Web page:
Community spirit award 'bright spot' for Portapique residents
Award ceremony held in Masstown with lieutenant-governor
Looking around the room, Alana Hirtle saw kids running and playing, and Portapique neighbours and friends laughing together.
It was a welcome sight and moment of joy, she said, two years after Nova Scotia's mass shooting that began in the small community where 13 people were killed.
Dozens gathered in nearby Masstown, N.S., last week to celebrate Portapique receiving its 2021 Lieutenant Governor's Community Spirit Award.
"I think it really was a bright spot at this particular time," said Hirtle, representing the Rotary Club of Truro.
Hirtle chairs the club's Rotary Cares Committee and the Portapique community building project involving the area's new playground and future hall.
Nova Scotians marked the second anniversary of the province's mass shooting on Monday and Tuesday in moments of quiet reflection for the 22 victims and all those affected by the tragedy.
On April 18-19, 2020, a gunman — at times dressed as a police officer — killed neighbours and strangers in a span of 13 hours as he drove across the province.
There were no events held this year to mark the anniversary beyond private moments of silence each day, but Premier Tim Houston recently announced the province will formally establish April 18 and 19 as days of remembrance with legislation to be introduced later this year.
The public inquiry into the massacre led by the Mass Casualty Commission is on break this week to reflect the anniversary.
While Hirtle said the inquiry does important work, it has also been difficult for everyone in the area as a "pretty constant reminder" of what happened.
"I think this was an opportunity to put that aside for a brief period, and put the anniversary aside for a brief period, and just relax and be together and have some fun — and remember what it's like to be able to come together," she said.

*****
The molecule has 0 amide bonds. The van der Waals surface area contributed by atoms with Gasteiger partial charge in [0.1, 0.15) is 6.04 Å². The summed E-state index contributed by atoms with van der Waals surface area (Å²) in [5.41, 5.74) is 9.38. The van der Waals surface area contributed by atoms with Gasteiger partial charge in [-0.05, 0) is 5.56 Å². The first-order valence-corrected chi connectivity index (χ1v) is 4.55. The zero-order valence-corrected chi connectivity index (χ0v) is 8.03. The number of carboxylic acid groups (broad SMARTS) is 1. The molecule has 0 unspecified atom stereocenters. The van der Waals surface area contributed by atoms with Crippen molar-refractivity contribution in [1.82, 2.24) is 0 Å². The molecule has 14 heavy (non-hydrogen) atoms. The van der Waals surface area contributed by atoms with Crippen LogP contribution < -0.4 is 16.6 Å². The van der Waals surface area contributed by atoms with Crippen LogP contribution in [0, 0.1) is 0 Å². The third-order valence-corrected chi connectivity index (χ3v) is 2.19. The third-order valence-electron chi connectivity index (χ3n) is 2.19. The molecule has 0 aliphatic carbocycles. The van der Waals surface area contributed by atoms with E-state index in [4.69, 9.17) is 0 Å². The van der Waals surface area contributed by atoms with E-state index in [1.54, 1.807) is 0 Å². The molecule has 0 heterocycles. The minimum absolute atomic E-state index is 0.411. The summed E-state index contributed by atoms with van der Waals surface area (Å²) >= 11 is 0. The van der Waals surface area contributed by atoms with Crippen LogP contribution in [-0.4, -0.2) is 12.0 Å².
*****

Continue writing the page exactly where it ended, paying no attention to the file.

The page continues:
The Rotary Club had applied for the award without letting the residents know just in case it didn't happen, but Hirtle said everyone was pleased to find out last September that they had won.
Hirtle said the ceremony with Lt.-Gov. Arthur J. LeBlanc was delayed until now so there would be no conflict with the playground opening last fall. There were other factors as well, including the Omicron wave of COVID-19.
While the award application focused on plans for revitalizing the community hall, which Hirtle hopes can break ground next month, she said that's not everything.
If donations had not poured in from across the country to help with this building project, Hirtle said the Portapique community would have found other ways to create strong, lasting bonds.
"Having people meet one another and re-engage with folks after the event was kind of the core purpose. And then the fact that all these other things have grown out of it is just fantastic," Hirtle said.
"This isn't looking back. This is totally looking forward and creating a legacy really, and something for their children now, and for their children's children."
Colchester MLA Tom Taggart also took in the speeches and camaraderie during the event in Masstown.
He said it was a proud day, and the image of seeing LeBlanc walking hand-in-hand down some stairs with a toddler will stay with him for a long time.
Taggart rose to recognize the event in Province House on Thursday, becoming emotional as he talked about the community's spirit. Loud applause sounded around the legislature as MLAs rose in a standing ovation after his comments.
"Evil came to their community. And … if there was ever a community that could … sort of stay down, there's one," Taggart said in an interview Tuesday.
"This is one that didn't. And they really stood up and said, 'This is what we are.'"
The award, created by Nova Scotia Crystal, will eventually have a home in the new community hall.